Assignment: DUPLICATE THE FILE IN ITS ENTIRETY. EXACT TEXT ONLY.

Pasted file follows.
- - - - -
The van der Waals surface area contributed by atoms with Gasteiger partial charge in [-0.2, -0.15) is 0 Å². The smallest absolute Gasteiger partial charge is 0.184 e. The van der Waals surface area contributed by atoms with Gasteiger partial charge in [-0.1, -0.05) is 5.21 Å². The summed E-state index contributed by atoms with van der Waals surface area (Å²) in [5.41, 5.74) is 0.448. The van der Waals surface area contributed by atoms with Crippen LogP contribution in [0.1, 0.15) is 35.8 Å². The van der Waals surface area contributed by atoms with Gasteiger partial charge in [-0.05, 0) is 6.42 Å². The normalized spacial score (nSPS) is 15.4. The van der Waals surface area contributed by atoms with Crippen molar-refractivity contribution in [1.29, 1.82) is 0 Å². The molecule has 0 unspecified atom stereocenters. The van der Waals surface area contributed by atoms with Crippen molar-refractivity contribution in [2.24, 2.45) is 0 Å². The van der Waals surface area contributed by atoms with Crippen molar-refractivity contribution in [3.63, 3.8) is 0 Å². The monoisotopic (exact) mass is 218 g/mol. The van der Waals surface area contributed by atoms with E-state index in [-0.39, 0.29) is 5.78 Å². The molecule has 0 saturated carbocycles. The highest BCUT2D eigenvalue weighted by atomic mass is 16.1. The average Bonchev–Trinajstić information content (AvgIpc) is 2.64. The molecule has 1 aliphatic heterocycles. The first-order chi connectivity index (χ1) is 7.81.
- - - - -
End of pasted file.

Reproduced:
The van der Waals surface area contributed by atoms with Gasteiger partial charge in [-0.2, -0.15) is 0 Å². The smallest absolute Gasteiger partial charge is 0.184 e. The van der Waals surface area contributed by atoms with Gasteiger partial charge in [-0.1, -0.05) is 5.21 Å². The summed E-state index contributed by atoms with van der Waals surface area (Å²) in [5.41, 5.74) is 0.448. The van der Waals surface area contributed by atoms with Crippen LogP contribution in [0.1, 0.15) is 35.8 Å². The van der Waals surface area contributed by atoms with Gasteiger partial charge in [-0.05, 0) is 6.42 Å². The normalized spacial score (nSPS) is 15.4. The van der Waals surface area contributed by atoms with Crippen molar-refractivity contribution in [1.29, 1.82) is 0 Å². The molecule has 0 unspecified atom stereocenters. The van der Waals surface area contributed by atoms with Crippen molar-refractivity contribution in [2.24, 2.45) is 0 Å². The van der Waals surface area contributed by atoms with Crippen molar-refractivity contribution in [3.63, 3.8) is 0 Å². The monoisotopic (exact) mass is 218 g/mol. The van der Waals surface area contributed by atoms with E-state index in [-0.39, 0.29) is 5.78 Å². The molecule has 0 saturated carbocycles. The highest BCUT2D eigenvalue weighted by atomic mass is 16.1. The average Bonchev–Trinajstić information content (AvgIpc) is 2.64. The molecule has 1 aliphatic heterocycles. The first-order chi connectivity index (χ1) is 7.81.